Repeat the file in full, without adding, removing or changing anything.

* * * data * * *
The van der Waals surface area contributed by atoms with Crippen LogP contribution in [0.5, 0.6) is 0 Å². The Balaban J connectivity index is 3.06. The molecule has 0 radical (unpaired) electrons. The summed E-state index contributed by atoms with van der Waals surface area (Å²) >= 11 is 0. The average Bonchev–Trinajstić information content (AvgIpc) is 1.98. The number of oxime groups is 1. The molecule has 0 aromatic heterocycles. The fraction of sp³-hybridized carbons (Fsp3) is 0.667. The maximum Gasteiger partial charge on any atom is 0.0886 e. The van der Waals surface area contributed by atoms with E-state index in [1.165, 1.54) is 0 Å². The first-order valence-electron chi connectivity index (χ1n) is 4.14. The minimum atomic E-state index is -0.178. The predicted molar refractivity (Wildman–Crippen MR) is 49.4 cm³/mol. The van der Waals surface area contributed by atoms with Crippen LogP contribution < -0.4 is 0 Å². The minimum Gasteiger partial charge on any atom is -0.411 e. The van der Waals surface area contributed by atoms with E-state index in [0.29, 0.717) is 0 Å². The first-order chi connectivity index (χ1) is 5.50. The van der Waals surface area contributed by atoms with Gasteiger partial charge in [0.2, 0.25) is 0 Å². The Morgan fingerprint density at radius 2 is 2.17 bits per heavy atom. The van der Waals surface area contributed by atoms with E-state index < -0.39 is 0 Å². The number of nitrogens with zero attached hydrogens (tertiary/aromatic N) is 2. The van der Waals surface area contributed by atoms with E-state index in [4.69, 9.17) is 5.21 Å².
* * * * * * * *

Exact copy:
The van der Waals surface area contributed by atoms with Crippen LogP contribution in [0.5, 0.6) is 0 Å². The Balaban J connectivity index is 3.06. The molecule has 0 radical (unpaired) electrons. The summed E-state index contributed by atoms with van der Waals surface area (Å²) >= 11 is 0. The average Bonchev–Trinajstić information content (AvgIpc) is 1.98. The number of oxime groups is 1. The molecule has 0 aromatic heterocycles. The fraction of sp³-hybridized carbons (Fsp3) is 0.667. The maximum Gasteiger partial charge on any atom is 0.0886 e. The van der Waals surface area contributed by atoms with E-state index in [1.165, 1.54) is 0 Å². The first-order valence-electron chi connectivity index (χ1n) is 4.14. The minimum atomic E-state index is -0.178. The predicted molar refractivity (Wildman–Crippen MR) is 49.4 cm³/mol. The van der Waals surface area contributed by atoms with Crippen LogP contribution < -0.4 is 0 Å². The minimum Gasteiger partial charge on any atom is -0.411 e. The van der Waals surface area contributed by atoms with E-state index in [0.29, 0.717) is 0 Å². The first-order chi connectivity index (χ1) is 5.50. The van der Waals surface area contributed by atoms with Gasteiger partial charge in [0.2, 0.25) is 0 Å². The Morgan fingerprint density at radius 2 is 2.17 bits per heavy atom. The van der Waals surface area contributed by atoms with E-state index < -0.39 is 0 Å². The number of nitrogens with zero attached hydrogens (tertiary/aromatic N) is 2. The van der Waals surface area contributed by atoms with E-state index in [4.69, 9.17) is 5.21 Å².